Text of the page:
Federal income tax withholding is calculated for each pay period for each employee. To calculate federal income tax withholding for an employee, you will need the employee's gross pay for the pay period, along with the information on the W-4 form. You will also need the most current Publication 15: Employer's Tax Guide from the IRS. 

Using the tax guide, find the table that matches the employee's marital status. Then look down the list to the pay period type (weekly, monthly, etc.) and the employee's gross pay. Within that box, use the calculation to figure the amount of federal income tax withholding. 

Note that a new W-4 form will be required starting January 1, 2020. Make sure you know how to use this form. 

State Income Tax Withholding

States which have state income taxes require employers to withhold those taxes from employees.  Some states use the federal W-4 form, while other states have their own forms. 

To collect income taxes in a state, you will need to register with the state's taxing authority to collect and pay these taxes you have withheld from employees. Find out their procedure for calculating state income tax withholding. You will a

Social Security and Medicare (FICA Taxes)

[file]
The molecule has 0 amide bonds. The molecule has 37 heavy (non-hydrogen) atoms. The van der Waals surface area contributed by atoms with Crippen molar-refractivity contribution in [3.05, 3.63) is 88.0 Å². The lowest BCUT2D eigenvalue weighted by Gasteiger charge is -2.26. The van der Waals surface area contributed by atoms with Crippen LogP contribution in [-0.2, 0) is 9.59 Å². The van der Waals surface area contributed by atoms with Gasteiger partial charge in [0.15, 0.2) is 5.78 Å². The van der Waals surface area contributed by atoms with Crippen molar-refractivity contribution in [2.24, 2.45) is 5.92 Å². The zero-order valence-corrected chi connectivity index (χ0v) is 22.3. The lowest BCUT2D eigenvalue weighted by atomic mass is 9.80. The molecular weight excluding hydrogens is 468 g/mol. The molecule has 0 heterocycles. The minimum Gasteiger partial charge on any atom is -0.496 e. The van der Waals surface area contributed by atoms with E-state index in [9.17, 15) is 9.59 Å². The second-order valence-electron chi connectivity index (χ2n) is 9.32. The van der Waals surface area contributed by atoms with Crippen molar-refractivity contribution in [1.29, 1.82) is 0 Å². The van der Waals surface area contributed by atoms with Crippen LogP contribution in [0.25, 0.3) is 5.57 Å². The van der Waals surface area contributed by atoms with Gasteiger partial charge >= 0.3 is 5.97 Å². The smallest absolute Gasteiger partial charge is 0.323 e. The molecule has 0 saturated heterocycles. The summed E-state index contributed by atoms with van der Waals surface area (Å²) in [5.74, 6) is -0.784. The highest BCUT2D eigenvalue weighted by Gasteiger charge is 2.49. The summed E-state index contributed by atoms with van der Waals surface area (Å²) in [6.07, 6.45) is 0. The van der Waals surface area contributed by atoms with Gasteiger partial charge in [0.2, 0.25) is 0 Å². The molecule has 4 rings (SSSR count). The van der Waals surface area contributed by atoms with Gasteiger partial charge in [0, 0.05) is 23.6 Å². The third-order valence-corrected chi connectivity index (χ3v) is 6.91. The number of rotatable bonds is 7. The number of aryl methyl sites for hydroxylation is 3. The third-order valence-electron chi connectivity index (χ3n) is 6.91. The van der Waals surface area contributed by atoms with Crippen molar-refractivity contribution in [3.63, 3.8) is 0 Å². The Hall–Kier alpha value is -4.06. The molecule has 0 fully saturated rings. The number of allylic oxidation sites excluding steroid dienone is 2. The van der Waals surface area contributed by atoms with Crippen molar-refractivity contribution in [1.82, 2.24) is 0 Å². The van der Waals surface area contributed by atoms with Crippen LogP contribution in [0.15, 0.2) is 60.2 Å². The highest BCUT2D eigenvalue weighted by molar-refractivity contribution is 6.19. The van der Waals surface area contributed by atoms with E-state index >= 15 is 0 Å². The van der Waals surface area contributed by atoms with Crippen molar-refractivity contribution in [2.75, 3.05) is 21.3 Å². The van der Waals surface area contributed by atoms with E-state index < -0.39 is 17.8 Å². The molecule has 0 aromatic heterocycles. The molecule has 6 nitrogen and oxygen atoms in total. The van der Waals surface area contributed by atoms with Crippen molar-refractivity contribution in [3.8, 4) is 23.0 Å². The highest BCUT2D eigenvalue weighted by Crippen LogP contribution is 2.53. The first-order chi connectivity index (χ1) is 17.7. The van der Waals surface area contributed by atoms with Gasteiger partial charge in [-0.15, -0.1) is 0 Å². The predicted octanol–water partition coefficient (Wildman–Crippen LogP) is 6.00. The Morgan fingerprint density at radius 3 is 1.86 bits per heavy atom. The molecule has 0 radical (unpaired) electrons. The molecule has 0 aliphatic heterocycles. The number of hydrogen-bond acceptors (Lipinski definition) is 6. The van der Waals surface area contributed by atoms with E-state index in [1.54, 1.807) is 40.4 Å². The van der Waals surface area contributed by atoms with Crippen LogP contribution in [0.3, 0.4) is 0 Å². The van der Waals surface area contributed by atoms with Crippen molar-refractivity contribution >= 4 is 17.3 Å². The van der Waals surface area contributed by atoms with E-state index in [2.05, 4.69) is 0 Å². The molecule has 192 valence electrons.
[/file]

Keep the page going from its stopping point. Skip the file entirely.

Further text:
All U.S. employers must deduct FICA (Social Security and Medicare) tax amounts from paychecks of all employees, and pay employer and employee portions of this tax.

The Social Security employee deduction is 6.2 percent of gross pay up to the annual maximum. The Medicare portion for employees is 1.45 percent with no maximum.

You must also begin to tax employees for an additional Medicare tax if their total annual income goes above $200,000. The additional tax amount is 0.9 percent of the employee's gross income. So, once the employee's income reaches $200,000, you must collect 2.35% from the employee for each pay period for the rest of the year. 

You as the employer are also required to pay FICA taxes.

  • You must match the 6.2 percent for the Social Security portion, with no maximum, and 
  • You must match the 1.45% for the Medicare portion. You don't have to contribute to the additional Medicare tax.

Federal and State Unemployment Taxes